I recently asked a service advisor at my nearby dealer for the shop’s hourly labor rate. My jaw dropped: just under $200. Now, I understand paying hundreds of dollars an hour for a medical doctor who deals in life-and-death issues. But for some dude who twists wrenches on a car at a fancy dealership? What gives? Here are four factors that influence auto labor costs.
Repair folks' hourly wages are only a percentage of the shop’s hourly labor rate. The rest goes to, yes, profit, but also to cover costs of the facility, equipment, diagnostic programs, insurance, and so on. Complimentary loaner cars, chocolate-chip cookies, lattes, and car washes offered at many tony new-car establishments cost the dealer money, too.
Pay for shop specialists isn’t excessive when you consider that today’s cars are less like Fordson tractors from a century ago and more like lunar landers—and repairing them is as much about complex electronics as it is about wielding wrenches. That helps explain why repair folk are now called technicians rather than mechanics.
Technology and training
Many car owners think all a tech does is connect a computer to the car’s electronic brain and wait for the problem’s identity to pop up on a screen. Not so. It takes an abundance of training just to diagnose a modern car’s ills. Even entry-level techs typically have a postsecondary degree, plus ongoing education.
Most of today’s cars and light trucks incorporate multiple computer modules that do things such as monitor engine emissions and control the automatic transmission; even windshields and bumpers are home to various kinds of cameras and sensors that need to be recalibrated or replaced when they’re damaged in an accident.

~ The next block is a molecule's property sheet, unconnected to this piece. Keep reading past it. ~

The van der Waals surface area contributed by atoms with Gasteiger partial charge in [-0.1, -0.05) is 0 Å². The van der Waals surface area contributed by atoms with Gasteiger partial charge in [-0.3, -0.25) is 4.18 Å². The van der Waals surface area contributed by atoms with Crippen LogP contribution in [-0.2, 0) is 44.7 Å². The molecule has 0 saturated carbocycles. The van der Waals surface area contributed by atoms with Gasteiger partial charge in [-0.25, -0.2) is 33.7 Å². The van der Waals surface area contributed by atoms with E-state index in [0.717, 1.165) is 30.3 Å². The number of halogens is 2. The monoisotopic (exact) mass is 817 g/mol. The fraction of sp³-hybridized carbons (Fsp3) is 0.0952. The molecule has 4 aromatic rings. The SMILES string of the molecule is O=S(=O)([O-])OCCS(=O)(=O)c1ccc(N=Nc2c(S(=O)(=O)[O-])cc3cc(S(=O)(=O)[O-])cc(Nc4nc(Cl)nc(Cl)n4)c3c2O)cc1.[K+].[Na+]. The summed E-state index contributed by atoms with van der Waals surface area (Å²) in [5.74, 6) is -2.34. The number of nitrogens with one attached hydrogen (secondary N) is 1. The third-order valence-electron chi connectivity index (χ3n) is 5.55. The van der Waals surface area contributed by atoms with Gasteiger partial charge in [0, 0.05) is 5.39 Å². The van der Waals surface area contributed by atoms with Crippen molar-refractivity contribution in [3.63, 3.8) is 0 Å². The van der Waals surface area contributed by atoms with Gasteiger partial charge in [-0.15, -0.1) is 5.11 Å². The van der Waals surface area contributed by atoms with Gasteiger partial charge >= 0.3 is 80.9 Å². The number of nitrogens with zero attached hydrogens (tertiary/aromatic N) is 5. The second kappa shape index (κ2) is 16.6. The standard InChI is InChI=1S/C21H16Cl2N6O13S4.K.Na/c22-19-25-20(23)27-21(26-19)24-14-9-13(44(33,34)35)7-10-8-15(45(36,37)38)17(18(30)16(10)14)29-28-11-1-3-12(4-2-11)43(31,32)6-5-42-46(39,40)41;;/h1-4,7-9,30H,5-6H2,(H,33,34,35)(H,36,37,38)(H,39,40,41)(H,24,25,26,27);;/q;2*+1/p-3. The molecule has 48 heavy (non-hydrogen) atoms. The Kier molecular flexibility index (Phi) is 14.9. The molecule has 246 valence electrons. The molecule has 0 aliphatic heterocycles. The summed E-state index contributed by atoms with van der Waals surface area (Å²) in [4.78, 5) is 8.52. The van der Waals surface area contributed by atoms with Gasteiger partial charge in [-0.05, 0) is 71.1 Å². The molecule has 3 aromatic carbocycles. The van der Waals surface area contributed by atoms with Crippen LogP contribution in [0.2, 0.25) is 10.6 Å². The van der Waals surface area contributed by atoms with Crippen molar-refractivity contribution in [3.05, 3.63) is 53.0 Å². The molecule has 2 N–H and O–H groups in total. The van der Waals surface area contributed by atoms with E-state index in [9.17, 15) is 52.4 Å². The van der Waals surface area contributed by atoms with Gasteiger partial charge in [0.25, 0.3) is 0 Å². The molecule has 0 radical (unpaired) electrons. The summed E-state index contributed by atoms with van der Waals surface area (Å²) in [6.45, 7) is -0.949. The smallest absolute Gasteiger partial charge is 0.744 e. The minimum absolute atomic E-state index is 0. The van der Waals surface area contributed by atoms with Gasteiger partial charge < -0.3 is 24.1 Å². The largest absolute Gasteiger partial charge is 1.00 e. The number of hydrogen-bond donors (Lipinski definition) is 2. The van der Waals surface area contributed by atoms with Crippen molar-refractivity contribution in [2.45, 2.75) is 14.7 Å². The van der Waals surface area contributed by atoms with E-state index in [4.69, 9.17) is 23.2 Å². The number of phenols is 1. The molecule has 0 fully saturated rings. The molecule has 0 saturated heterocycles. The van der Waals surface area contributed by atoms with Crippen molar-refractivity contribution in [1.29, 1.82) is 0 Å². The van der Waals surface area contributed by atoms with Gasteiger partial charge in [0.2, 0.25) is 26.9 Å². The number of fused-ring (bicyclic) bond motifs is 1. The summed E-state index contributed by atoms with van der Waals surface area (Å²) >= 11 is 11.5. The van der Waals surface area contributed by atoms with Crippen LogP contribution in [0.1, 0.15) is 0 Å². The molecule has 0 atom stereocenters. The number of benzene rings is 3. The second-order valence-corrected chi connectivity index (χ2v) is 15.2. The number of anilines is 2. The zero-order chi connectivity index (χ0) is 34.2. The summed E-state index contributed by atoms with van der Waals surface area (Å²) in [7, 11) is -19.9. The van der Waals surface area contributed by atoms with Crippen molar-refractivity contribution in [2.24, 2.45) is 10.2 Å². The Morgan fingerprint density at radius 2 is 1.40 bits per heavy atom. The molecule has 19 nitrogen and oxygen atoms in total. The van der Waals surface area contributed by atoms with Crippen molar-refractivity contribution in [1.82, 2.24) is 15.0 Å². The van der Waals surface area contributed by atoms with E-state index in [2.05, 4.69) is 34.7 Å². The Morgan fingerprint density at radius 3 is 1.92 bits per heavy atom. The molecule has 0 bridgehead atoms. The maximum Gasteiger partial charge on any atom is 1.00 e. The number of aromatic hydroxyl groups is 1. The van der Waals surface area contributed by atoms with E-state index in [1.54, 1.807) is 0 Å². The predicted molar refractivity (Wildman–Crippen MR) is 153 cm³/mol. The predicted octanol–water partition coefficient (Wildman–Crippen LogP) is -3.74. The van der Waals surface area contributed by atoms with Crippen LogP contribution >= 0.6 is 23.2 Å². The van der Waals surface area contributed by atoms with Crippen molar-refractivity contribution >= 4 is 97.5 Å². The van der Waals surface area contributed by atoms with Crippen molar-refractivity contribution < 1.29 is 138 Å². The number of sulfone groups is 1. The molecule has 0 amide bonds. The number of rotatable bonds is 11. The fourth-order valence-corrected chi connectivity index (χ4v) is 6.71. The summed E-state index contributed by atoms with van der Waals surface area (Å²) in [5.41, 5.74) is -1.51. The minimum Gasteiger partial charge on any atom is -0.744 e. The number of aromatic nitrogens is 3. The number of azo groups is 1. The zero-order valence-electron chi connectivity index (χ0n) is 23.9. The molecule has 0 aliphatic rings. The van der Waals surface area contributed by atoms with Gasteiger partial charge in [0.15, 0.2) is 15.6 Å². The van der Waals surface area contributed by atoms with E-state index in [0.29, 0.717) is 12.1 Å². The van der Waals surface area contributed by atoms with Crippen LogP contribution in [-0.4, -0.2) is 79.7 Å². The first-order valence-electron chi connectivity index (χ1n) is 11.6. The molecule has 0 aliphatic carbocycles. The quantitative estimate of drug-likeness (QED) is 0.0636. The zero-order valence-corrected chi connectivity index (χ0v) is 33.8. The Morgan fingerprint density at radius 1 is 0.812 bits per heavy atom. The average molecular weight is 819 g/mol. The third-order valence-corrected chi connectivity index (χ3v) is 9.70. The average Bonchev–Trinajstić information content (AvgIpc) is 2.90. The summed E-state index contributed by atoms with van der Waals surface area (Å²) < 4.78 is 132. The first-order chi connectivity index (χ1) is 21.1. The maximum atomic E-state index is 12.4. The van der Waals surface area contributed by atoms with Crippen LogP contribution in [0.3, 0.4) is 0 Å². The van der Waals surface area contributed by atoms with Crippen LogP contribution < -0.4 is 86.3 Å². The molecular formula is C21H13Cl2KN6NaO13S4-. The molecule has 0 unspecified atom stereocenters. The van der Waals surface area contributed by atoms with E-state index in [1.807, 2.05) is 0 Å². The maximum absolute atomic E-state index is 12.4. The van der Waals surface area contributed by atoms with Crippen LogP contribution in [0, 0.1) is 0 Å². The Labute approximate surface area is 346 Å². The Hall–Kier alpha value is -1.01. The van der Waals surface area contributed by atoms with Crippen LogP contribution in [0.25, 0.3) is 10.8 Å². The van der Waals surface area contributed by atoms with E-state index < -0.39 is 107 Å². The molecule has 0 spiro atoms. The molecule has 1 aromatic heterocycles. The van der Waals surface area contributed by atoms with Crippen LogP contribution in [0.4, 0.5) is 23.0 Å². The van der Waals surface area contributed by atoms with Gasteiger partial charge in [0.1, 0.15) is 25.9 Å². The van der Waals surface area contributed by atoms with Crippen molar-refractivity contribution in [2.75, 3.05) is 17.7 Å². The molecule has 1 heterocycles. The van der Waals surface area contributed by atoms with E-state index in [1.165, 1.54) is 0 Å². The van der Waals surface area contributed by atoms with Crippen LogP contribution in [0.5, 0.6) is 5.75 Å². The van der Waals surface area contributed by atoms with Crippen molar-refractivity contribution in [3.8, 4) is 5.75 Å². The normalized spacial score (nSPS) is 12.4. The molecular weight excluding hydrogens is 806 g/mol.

The scan tool does read the car’s powertrain-control module for stored diagnostic trouble codes. But the codes don’t say that a specific doohickey is busted, only that something’s not right in a certain circuit. It might be an electrical issue or a mechanical one. It takes the tech’s time, skill, and expertise to pinpoint the problem. That’s why shops may charge a diagnostic fee in addition to the cost of the actual repair.
As for the repair, most shops charge for labor based on a so-called flat-rate time. The automaker or some worthy entity determines the average time necessary to perform a given repair. Customers are quoted the flat-rate time multiplied by the shop’s hourly labor rate, which can range from $50 to $220 an hour.
Techs are paid the flat-rate time multiplied by their hourly wage (the national average is about $17 per hour). If they do the job faster than the flat-rate time, they’ll effectively earn a higher wage. If rookies take longer, they’ll earn less. Either way, the customer pays the quoted amount. Independent auto-repair shops often have lower hourly labor rates than repair shops at new-car dealers because their overhead is lower.
Veteran automotive journalist Peter Bohr has been writing about cars for more than four decades.
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